Day/Time: Wednesday, May 12, 4:00 PM to 5 PM
Choosing Formats for Accessible E-books and E-journals: An EPUB3/HTML5 Case Study
- Race MoChridhe, Atla
While PDF remains the industry standard for preparing print outputs, changes in publishing technology and in legal frameworks have increased the demand for other formats. Despite widespread acknowledgement of the accessibility and mobile device compatibility advantages of XML- and HTML-based file types over PDF, however, there is little guidance available for library publishers for selecting among these alternatives. Based on Atla Open Press’s recent accessibility self-audit, this session will present key factors to consider in choosing a digital-first publication format—including accessibility compliance, device compatibility, portability, and differing reading cultures across books and journals among the academic disciplines—and share reasoning and results from Atla Open Press’s deployment of EPUB3 and direct HTML5.
Open Access(ibility): Collaborating with Editors to Ensure Accessible Content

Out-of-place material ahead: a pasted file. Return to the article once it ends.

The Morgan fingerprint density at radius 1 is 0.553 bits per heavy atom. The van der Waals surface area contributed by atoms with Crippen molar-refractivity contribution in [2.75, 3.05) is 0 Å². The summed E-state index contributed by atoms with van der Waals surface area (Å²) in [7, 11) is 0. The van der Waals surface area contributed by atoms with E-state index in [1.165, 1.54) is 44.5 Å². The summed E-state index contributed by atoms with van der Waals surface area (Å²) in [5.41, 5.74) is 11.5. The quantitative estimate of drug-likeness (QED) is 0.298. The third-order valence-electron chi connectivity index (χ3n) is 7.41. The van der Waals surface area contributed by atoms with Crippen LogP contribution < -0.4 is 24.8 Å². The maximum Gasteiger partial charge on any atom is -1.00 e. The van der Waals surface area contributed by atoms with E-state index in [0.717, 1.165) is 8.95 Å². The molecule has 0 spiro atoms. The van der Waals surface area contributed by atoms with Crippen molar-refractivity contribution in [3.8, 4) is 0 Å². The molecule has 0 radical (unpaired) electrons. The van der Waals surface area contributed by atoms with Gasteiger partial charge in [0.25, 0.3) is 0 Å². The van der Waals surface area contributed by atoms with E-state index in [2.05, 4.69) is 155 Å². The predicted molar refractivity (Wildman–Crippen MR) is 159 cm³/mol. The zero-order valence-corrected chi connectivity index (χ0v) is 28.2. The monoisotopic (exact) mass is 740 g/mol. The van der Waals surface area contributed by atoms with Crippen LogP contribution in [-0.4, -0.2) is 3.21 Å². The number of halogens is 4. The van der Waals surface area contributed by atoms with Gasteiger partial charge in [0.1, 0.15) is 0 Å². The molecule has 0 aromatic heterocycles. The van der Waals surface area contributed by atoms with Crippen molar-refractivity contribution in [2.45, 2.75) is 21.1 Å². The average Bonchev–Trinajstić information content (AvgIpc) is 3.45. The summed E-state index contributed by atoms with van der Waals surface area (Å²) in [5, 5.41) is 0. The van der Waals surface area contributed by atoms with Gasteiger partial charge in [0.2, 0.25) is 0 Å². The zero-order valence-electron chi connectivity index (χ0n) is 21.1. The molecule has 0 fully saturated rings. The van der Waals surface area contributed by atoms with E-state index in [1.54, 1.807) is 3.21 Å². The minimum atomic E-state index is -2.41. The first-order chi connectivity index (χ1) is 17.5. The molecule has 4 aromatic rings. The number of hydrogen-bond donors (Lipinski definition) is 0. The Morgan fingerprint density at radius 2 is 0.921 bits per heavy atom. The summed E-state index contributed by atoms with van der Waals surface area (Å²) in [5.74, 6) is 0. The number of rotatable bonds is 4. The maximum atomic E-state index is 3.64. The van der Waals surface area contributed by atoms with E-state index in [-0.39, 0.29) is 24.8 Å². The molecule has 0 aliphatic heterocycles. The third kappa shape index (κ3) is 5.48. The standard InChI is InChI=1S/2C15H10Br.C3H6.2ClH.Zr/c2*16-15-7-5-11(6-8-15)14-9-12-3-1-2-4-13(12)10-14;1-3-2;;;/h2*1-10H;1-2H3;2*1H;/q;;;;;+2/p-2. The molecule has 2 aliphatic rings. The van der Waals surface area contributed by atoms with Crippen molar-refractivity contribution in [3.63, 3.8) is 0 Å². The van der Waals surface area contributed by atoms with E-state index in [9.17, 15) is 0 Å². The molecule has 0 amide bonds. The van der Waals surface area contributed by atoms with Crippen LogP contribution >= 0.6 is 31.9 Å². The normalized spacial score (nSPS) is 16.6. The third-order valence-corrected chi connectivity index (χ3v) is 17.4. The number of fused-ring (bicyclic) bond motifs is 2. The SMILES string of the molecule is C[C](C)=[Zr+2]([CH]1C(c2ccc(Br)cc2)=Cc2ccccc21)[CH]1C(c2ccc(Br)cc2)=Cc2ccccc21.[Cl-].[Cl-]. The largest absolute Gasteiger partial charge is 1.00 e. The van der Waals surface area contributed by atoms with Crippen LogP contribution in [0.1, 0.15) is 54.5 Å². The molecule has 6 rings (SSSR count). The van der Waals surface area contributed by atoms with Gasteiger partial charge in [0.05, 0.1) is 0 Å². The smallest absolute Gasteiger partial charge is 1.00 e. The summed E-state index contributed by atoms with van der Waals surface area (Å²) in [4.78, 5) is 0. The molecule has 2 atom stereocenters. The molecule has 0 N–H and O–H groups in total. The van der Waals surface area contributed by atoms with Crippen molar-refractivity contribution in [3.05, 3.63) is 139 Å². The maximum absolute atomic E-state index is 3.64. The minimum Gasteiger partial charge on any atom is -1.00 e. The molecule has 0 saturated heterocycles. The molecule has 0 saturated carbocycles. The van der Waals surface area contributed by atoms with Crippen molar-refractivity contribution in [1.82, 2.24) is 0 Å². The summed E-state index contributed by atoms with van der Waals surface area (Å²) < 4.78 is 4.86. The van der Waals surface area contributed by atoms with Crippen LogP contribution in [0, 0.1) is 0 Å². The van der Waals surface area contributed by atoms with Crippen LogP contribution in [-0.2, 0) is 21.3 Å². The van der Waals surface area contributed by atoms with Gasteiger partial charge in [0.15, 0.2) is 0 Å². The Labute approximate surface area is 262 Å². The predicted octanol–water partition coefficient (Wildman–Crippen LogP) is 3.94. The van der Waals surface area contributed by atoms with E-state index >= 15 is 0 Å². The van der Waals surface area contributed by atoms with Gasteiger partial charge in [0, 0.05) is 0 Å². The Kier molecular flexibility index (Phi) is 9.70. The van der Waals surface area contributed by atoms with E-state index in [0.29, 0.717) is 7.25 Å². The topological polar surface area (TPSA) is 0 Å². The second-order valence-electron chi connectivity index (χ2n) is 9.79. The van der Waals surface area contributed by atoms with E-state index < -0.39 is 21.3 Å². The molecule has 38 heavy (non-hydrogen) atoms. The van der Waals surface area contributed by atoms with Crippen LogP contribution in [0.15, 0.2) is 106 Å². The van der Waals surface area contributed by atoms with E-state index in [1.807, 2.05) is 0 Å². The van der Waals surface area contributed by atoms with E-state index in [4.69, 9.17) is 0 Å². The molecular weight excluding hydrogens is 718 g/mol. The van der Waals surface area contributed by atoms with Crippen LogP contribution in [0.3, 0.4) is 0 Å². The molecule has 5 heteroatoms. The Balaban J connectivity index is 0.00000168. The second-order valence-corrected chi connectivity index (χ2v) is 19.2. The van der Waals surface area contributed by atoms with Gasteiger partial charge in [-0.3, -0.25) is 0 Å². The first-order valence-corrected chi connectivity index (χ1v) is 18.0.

- Josh Cromwell, University of Southern Mississippi
Many library publishing programs rightly laud the value of Open Access in their endeavors, but this largely focuses on paywalls, and paywalls are not the only barrier to access. For example, users with visual impairments may need to rely on screen readers or other tools to utilize a publication, and if the document has not been optimized for these technologies, such readers may still be left out. It is essential that library publishing programs take these users into account when developing their workflows.
In late 2020, our library-led publishing program began the process of reviewing the journals published through our repository to see if all of the publications met accessibility standards. After identifying any needed changes, we began collaborating with editors to identify necessary workflow changes and provide training sessions tailored to each journal depending on its needs. This presentation will highlight the steps we took to identify needed changes, the process for training and remediation thus far, and a discussion of next steps.